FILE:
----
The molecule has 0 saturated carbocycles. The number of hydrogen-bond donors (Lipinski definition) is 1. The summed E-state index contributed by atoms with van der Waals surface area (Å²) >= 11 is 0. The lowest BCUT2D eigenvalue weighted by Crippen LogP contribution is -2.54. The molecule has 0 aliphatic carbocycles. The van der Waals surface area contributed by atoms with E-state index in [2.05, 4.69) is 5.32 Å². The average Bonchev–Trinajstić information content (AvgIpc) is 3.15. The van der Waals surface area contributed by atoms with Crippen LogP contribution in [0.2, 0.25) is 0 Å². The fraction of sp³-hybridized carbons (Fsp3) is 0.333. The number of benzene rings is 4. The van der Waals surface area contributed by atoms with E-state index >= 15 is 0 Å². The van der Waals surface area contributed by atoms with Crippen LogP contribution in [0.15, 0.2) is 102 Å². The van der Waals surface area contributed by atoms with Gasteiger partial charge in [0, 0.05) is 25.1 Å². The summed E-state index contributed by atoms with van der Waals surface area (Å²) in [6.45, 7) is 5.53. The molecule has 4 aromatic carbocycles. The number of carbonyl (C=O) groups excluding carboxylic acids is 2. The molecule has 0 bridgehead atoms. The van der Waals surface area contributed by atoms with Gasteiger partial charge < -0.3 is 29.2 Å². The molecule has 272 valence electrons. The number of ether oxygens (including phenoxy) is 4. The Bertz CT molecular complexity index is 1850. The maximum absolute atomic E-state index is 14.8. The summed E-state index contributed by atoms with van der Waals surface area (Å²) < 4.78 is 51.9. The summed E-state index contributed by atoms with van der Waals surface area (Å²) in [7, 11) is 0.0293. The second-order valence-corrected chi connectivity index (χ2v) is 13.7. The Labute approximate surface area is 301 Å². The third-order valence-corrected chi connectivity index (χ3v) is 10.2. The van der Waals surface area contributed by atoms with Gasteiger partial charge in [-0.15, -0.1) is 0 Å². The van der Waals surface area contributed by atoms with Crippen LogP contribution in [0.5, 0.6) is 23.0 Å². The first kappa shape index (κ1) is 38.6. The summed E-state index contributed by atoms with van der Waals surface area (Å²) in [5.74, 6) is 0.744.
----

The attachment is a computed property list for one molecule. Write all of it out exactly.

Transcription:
The molecule has 0 saturated carbocycles. The number of hydrogen-bond donors (Lipinski definition) is 1. The summed E-state index contributed by atoms with van der Waals surface area (Å²) >= 11 is 0. The lowest BCUT2D eigenvalue weighted by Crippen LogP contribution is -2.54. The molecule has 0 aliphatic carbocycles. The van der Waals surface area contributed by atoms with E-state index in [2.05, 4.69) is 5.32 Å². The average Bonchev–Trinajstić information content (AvgIpc) is 3.15. The van der Waals surface area contributed by atoms with Crippen LogP contribution in [0.2, 0.25) is 0 Å². The fraction of sp³-hybridized carbons (Fsp3) is 0.333. The number of benzene rings is 4. The van der Waals surface area contributed by atoms with E-state index >= 15 is 0 Å². The van der Waals surface area contributed by atoms with Crippen LogP contribution in [0.15, 0.2) is 102 Å². The van der Waals surface area contributed by atoms with Gasteiger partial charge in [0, 0.05) is 25.1 Å². The summed E-state index contributed by atoms with van der Waals surface area (Å²) in [6.45, 7) is 5.53. The molecule has 4 aromatic carbocycles. The number of carbonyl (C=O) groups excluding carboxylic acids is 2. The molecule has 0 bridgehead atoms. The van der Waals surface area contributed by atoms with Gasteiger partial charge < -0.3 is 29.2 Å². The molecule has 272 valence electrons. The number of ether oxygens (including phenoxy) is 4. The Bertz CT molecular complexity index is 1850. The maximum absolute atomic E-state index is 14.8. The summed E-state index contributed by atoms with van der Waals surface area (Å²) < 4.78 is 51.9. The summed E-state index contributed by atoms with van der Waals surface area (Å²) in [7, 11) is 0.0293. The second-order valence-corrected chi connectivity index (χ2v) is 13.7. The Labute approximate surface area is 301 Å². The third-order valence-corrected chi connectivity index (χ3v) is 10.2. The van der Waals surface area contributed by atoms with Gasteiger partial charge in [-0.15, -0.1) is 0 Å². The van der Waals surface area contributed by atoms with Crippen LogP contribution in [0.5, 0.6) is 23.0 Å². The first kappa shape index (κ1) is 38.6. The summed E-state index contributed by atoms with van der Waals surface area (Å²) in [5.74, 6) is 0.744.